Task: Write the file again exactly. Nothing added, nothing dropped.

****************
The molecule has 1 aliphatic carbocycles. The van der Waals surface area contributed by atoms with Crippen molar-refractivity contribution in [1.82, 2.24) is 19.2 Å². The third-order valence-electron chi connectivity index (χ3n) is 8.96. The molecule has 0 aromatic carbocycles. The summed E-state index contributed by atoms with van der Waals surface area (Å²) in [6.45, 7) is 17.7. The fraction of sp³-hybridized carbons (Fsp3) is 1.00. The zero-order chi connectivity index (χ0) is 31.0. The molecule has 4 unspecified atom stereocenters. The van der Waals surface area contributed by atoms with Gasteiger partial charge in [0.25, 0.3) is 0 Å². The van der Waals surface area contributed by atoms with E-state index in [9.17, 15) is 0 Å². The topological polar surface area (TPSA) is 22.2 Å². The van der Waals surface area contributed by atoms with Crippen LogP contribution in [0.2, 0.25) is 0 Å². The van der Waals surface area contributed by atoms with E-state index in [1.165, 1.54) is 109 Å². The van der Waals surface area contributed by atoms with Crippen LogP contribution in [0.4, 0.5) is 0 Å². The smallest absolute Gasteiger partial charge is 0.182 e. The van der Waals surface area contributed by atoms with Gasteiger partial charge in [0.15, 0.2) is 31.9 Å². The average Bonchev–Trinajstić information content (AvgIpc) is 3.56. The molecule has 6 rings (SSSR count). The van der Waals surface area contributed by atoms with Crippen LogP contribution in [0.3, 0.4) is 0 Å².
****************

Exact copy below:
The molecule has 1 aliphatic carbocycles. The van der Waals surface area contributed by atoms with Crippen molar-refractivity contribution in [1.82, 2.24) is 19.2 Å². The third-order valence-electron chi connectivity index (χ3n) is 8.96. The molecule has 0 aromatic carbocycles. The summed E-state index contributed by atoms with van der Waals surface area (Å²) in [6.45, 7) is 17.7. The fraction of sp³-hybridized carbons (Fsp3) is 1.00. The zero-order chi connectivity index (χ0) is 31.0. The molecule has 4 unspecified atom stereocenters. The van der Waals surface area contributed by atoms with Gasteiger partial charge in [0.25, 0.3) is 0 Å². The van der Waals surface area contributed by atoms with E-state index in [9.17, 15) is 0 Å². The topological polar surface area (TPSA) is 22.2 Å². The van der Waals surface area contributed by atoms with Crippen LogP contribution in [0.2, 0.25) is 0 Å². The van der Waals surface area contributed by atoms with E-state index in [1.165, 1.54) is 109 Å². The van der Waals surface area contributed by atoms with Crippen LogP contribution in [0.4, 0.5) is 0 Å². The smallest absolute Gasteiger partial charge is 0.182 e. The van der Waals surface area contributed by atoms with Gasteiger partial charge in [0.15, 0.2) is 31.9 Å². The average Bonchev–Trinajstić information content (AvgIpc) is 3.56. The molecule has 6 rings (SSSR count). The van der Waals surface area contributed by atoms with Crippen LogP contribution in [0.3, 0.4) is 0 Å².